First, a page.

Creating a sustainable cocoa sector that will meet the demands of the chocolate industry and improve the livelihoods of farmers will require “billions of dollars” of investment, Mars Inc has warned.

The Maltesers manufacturer said the industry “must work together” to build on recent individual investment from chocolate makers, better the economic prospects of farmers and improve yields, without “compromising” limited natural resources.

“The best approach to cocoa sustainability is to partner with our industry peers, governments, certification organizations and NGOs for the common good,” said Barry Parkin, head of Mars’ global chocolate procurement and sustainability. “The billions of dollars of investment needed requires the large global manufacturers to work together to make this happen at meaningful scale.  We can see that the industry is taking this challenge very seriously, as there is a lot of good work happening, but we strongly believe that all of these efforts can be combined as part of a sector-wide effort to achieve the results we all want to see.”

Parkin’s comments came as Mars revealed it had spent US$30m on “cocoa sustainability” in 2011. The US group said it would “likely match” that investment each year for the next decade.

Earlier this year, Mars said it had met its 2011 goal of buying 10% of its cocoa supply as certified sustainable. The company claims in 2012 it will exceed its original target of 20%, meaning, it says, it wll be the largest user of certified cocoa in the world. Based on current buying arrangements, Mars projects that this will be nearly 90,000 metric tons of certified cocoa this year.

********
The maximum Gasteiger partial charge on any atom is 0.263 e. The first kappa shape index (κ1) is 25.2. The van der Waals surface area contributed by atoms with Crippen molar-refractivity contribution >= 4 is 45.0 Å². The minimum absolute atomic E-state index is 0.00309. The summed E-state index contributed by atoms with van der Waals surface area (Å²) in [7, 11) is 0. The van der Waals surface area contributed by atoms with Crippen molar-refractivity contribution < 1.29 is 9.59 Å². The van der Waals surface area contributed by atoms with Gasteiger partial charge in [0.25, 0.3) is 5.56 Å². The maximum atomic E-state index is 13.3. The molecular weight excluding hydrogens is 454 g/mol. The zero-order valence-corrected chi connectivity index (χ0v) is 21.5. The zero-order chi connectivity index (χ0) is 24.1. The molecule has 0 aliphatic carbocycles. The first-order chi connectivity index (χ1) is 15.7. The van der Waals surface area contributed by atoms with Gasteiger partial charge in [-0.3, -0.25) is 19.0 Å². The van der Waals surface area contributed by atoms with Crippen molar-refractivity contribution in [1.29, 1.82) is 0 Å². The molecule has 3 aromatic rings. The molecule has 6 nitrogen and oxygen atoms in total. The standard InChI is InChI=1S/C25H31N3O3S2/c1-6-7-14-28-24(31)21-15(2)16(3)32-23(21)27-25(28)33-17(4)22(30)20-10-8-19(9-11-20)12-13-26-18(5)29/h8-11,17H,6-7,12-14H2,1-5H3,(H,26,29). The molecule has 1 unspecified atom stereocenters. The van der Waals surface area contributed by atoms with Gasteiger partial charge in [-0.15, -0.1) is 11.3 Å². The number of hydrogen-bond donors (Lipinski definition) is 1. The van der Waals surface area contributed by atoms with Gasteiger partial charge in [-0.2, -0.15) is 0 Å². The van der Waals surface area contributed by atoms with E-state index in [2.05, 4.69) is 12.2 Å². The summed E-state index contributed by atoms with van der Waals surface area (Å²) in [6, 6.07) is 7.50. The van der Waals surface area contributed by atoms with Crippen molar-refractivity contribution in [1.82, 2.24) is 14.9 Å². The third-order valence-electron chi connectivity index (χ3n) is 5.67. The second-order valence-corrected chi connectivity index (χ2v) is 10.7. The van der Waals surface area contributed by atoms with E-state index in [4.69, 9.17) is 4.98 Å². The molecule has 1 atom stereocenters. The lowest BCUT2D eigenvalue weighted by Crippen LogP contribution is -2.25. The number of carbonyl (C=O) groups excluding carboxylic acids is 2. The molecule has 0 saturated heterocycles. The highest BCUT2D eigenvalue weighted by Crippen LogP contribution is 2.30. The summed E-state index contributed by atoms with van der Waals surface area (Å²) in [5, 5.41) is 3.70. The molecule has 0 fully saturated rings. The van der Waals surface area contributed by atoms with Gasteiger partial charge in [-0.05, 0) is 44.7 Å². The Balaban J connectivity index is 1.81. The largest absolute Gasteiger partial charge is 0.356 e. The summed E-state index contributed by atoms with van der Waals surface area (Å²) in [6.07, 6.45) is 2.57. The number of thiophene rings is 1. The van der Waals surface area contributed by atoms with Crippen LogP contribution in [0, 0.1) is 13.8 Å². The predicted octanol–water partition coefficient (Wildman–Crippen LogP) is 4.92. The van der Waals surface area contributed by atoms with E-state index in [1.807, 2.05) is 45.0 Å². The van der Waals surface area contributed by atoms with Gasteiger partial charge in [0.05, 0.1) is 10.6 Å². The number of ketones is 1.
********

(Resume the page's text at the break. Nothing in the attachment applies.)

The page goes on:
In 2009, Mars pledged to move its entire cocoa supply to certified sustainable cocoa sources by 2020, when, the company estimates, demand for the commodity will outstrip supply by 1m metric tonnes.

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“Revitalising the cocoa sector for the world’s five to six million cocoa farmers will likely require billions of dollars of investment over the next ten years – everybody in the industry will have to do their part,” said Andrew Harner, Mars’ global cocoa vice president. “Reaching farmers at scale requires significant financial investment, innovative programmes, and industry cooperation.”

Consumer interest in sustainable cocoa means chocolate manufacturers have switched some brands to Fairtrade or Rainforest Alliance certification.

Earlier this year, Mars launched Fairtrade-certified Maltesers into UK stores. In 2010, the company placed the Rainforest Alliance logo on its Galaxy bars on sale in the UK and Ireland.

Cadbury Dairy Milk and Nestle’s Kit Kat also carry the Fairtrade mark in the UK.